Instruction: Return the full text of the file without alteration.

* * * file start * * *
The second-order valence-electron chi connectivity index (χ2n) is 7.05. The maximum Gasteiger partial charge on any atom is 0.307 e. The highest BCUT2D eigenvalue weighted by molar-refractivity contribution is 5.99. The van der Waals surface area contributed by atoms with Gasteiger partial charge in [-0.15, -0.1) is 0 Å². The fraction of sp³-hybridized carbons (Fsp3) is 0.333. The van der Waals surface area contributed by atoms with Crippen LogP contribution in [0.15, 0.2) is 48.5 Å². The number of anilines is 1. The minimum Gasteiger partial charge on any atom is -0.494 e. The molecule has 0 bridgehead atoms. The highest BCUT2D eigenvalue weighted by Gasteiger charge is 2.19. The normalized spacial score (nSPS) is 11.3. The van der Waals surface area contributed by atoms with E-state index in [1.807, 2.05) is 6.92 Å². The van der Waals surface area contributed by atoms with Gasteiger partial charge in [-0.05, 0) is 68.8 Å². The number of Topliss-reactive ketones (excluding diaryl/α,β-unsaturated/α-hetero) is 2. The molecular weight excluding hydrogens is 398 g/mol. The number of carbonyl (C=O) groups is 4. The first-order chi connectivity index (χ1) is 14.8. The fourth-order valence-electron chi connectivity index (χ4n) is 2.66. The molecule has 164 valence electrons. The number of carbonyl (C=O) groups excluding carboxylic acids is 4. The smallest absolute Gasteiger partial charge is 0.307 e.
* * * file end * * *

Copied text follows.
The second-order valence-electron chi connectivity index (χ2n) is 7.05. The maximum Gasteiger partial charge on any atom is 0.307 e. The highest BCUT2D eigenvalue weighted by molar-refractivity contribution is 5.99. The van der Waals surface area contributed by atoms with Gasteiger partial charge in [-0.15, -0.1) is 0 Å². The fraction of sp³-hybridized carbons (Fsp3) is 0.333. The van der Waals surface area contributed by atoms with Crippen LogP contribution in [0.15, 0.2) is 48.5 Å². The number of anilines is 1. The minimum Gasteiger partial charge on any atom is -0.494 e. The molecule has 0 bridgehead atoms. The highest BCUT2D eigenvalue weighted by Gasteiger charge is 2.19. The normalized spacial score (nSPS) is 11.3. The van der Waals surface area contributed by atoms with E-state index in [1.807, 2.05) is 6.92 Å². The van der Waals surface area contributed by atoms with Gasteiger partial charge in [-0.05, 0) is 68.8 Å². The number of Topliss-reactive ketones (excluding diaryl/α,β-unsaturated/α-hetero) is 2. The molecular weight excluding hydrogens is 398 g/mol. The number of carbonyl (C=O) groups is 4. The first-order chi connectivity index (χ1) is 14.8. The fourth-order valence-electron chi connectivity index (χ4n) is 2.66. The molecule has 164 valence electrons. The number of carbonyl (C=O) groups excluding carboxylic acids is 4. The smallest absolute Gasteiger partial charge is 0.307 e.